A powerful sense of déjà vu hit me as I saw Admedus Ltd’s (ASX: AHZ) announcement to the market this morning. ‘Waaaaaaaaitaminute,‘, I said. Hadn’t I seen this before?
I had. Admedus just completed a capital raising 16 months ago, where it issued 1 share for every 7 already held, at 7 cents apiece. That was before the share consolidation, and now management is back diluting shareholders with another capital raising. Here’s what you need to know:
- $10 million raised from ‘new institutional and existing and sophisticated investors’ at $0.33 per share
- A 1 for 9 renounceable rights issue to existing shareholders to raise a further $8.3 million at $0.33 per share
- The funds will be used to fund the company’s ongoing operations including ramp up of manufacturing and new product development/ investment in existing research
The bear case
I and other contributors have written here and here about the company’s previous heavy expenditure that failed to result in meaningful increases to sales. Sales grew, but not nearly enough to justify the expenditure. This time around management hasn’t done a good job selling a raising to shareholders, nor owning up to their previous mistakes.
In their fourth quarter report exactly 12 months ago management stated that a massive increase in staff costs are ‘a direct result of the Group’s focus on building the infrastructure, resourcing and sales capacity required to continue revenue growth for the next year and beyond.’
Now we find the company slashing headcount by 30% in order to reduce costs enough to survive while sales ramp up. The initial decision may have been a mis-step, but there’s been no explanation of why it happened nor how it will be avoided in the future. This reduces the transparency of an investment in the company and also reduces my confidence in management’s capital allocation decisions, as well as their assertion that the company will have enough cash to last until it attains profitability in 2018.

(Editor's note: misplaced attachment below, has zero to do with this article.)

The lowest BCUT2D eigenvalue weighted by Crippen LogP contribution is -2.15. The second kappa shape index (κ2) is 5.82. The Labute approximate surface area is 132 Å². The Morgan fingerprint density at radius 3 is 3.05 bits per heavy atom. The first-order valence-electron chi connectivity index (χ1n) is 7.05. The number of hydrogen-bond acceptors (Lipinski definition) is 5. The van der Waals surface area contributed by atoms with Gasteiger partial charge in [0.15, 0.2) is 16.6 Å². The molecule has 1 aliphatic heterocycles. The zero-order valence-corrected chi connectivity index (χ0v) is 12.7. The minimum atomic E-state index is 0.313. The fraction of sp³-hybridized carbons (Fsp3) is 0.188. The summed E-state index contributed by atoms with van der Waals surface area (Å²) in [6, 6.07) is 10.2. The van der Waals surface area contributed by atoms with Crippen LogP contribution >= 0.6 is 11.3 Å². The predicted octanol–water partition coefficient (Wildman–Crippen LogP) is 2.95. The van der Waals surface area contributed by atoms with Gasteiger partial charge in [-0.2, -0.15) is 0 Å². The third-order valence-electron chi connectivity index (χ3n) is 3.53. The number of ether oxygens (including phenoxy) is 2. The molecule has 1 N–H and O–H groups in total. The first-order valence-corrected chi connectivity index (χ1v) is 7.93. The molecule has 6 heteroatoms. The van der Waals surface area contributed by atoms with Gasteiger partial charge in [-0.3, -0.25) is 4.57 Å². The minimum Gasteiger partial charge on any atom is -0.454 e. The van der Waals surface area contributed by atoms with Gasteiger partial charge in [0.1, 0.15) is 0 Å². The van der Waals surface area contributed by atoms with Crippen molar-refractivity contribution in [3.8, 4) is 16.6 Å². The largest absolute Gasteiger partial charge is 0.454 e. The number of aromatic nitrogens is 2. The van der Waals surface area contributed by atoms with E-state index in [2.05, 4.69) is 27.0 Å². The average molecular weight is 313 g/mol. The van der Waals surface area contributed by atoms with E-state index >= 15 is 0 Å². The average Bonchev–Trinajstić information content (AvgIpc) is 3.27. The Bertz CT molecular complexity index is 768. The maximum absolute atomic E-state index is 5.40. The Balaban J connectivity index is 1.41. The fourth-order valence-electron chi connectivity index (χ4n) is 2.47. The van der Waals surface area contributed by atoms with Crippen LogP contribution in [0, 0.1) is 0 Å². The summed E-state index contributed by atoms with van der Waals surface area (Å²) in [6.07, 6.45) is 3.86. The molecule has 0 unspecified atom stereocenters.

It’s also possible the company will need to raise additional funds in the future to fund its ongoing research, even if it does become profitable.
The buy case
The saving grace is that Admedus does have good products and is growing revenues at a decent clip (albeit from a small base). It appears as though the company needs more time for sales to grow enough to outstrip costs. There’s also an attractive widening of its patch product portfolio over the next few years that could lead to new sales in other segments. The infusion business is the main engine of growth though and I’m not certain about the company’s margins or competitive advantage (or lack of) in this area.
It looks attractive, and Professor Ian Frazer’s vaccine work provides long-term blue sky potential, although at a guess they’re around five years away from commercialisation if not more – and that’s if Admedus can keep funding it.
Another plus is that Admedus is more reasonably priced at around 30 cents, which is a 70% discount to my initial purchase.
So, should you participate in the capital raising?
I’d say no, as a second capital raising in 18 months (even though I didn’t participate in the first one) leaves a sour taste in the mouth. As noted above the company lacks transparency and it is difficult to actually value the business and its growth potential. I could see myself buying more shares in Admedus in the next 12 months depending on how the company progresses, but I would suggest that shareholders stay on the sideline for the time being.
Where to invest $1,000 right now
When investing expert Scott Phillips has a stock tip, it can pay to listen. After all, the flagship Motley Fool Share Advisor newsletter he has run for more than eight years has provided thousands of paying members with stock picks that have doubled, tripled or even more.*
Scott just revealed what he believes are the five best ASX stocks for investors to buy right now. These stocks are trading at dirt-cheap prices and Scott thinks they are great buys right now.
*Returns as of June 30th
Motley Fool contributor Sean O'Neill owns shares of Admedus Ltd. The Motley Fool Australia has no position in any of the stocks mentioned. We Fools may not all hold the same opinions, but we all believe that considering a diverse range of insights makes us better investors. The Motley Fool has a disclosure policy. This article contains general investment advice only (under AFSL 400691). Authorised by Bruce Jackson.
- Results: Is G8 Education Ltd a buy for its 4% dividend? – August 27, 2018 12:22pm
- Results: Why the Adacel Technologies Limited (ASX:ADA) share price is down 7% – August 26, 2018 9:54pm
- Results: Why the Nearmap Ltd (ASX:NEA) share price is up 4% today – August 22, 2018 5:15pm